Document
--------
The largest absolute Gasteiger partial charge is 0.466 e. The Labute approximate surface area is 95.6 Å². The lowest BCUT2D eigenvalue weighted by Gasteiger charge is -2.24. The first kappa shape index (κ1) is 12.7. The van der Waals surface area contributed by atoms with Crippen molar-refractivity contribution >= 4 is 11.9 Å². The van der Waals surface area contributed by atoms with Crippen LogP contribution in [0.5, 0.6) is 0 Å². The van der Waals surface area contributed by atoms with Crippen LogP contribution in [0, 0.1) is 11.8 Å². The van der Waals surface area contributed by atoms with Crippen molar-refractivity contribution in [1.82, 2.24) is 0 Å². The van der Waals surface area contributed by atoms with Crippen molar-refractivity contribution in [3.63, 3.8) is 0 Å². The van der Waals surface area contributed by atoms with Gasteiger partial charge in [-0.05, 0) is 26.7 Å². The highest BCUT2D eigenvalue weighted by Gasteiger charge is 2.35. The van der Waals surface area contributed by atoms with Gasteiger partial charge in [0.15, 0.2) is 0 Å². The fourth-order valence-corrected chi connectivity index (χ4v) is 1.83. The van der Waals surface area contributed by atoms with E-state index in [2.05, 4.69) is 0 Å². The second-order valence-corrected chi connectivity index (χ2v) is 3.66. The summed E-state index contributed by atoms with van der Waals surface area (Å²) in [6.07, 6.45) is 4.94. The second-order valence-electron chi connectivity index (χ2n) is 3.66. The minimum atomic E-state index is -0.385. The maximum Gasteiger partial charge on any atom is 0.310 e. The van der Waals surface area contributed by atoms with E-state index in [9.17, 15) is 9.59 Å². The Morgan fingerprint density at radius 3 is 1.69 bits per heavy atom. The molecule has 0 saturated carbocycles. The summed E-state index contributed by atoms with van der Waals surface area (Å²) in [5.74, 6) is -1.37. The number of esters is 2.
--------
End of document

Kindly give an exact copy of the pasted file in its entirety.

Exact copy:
The largest absolute Gasteiger partial charge is 0.466 e. The Labute approximate surface area is 95.6 Å². The lowest BCUT2D eigenvalue weighted by Gasteiger charge is -2.24. The first kappa shape index (κ1) is 12.7. The van der Waals surface area contributed by atoms with Crippen molar-refractivity contribution >= 4 is 11.9 Å². The van der Waals surface area contributed by atoms with Crippen LogP contribution in [0.5, 0.6) is 0 Å². The van der Waals surface area contributed by atoms with Crippen LogP contribution in [0, 0.1) is 11.8 Å². The van der Waals surface area contributed by atoms with Crippen molar-refractivity contribution in [1.82, 2.24) is 0 Å². The van der Waals surface area contributed by atoms with Crippen molar-refractivity contribution in [3.63, 3.8) is 0 Å². The van der Waals surface area contributed by atoms with Gasteiger partial charge in [-0.05, 0) is 26.7 Å². The highest BCUT2D eigenvalue weighted by Gasteiger charge is 2.35. The van der Waals surface area contributed by atoms with Gasteiger partial charge in [0.15, 0.2) is 0 Å². The fourth-order valence-corrected chi connectivity index (χ4v) is 1.83. The van der Waals surface area contributed by atoms with E-state index in [2.05, 4.69) is 0 Å². The second-order valence-corrected chi connectivity index (χ2v) is 3.66. The summed E-state index contributed by atoms with van der Waals surface area (Å²) in [6.07, 6.45) is 4.94. The second-order valence-electron chi connectivity index (χ2n) is 3.66. The minimum atomic E-state index is -0.385. The maximum Gasteiger partial charge on any atom is 0.310 e. The van der Waals surface area contributed by atoms with E-state index in [9.17, 15) is 9.59 Å². The Morgan fingerprint density at radius 3 is 1.69 bits per heavy atom. The molecule has 0 saturated carbocycles. The summed E-state index contributed by atoms with van der Waals surface area (Å²) in [5.74, 6) is -1.37. The number of esters is 2.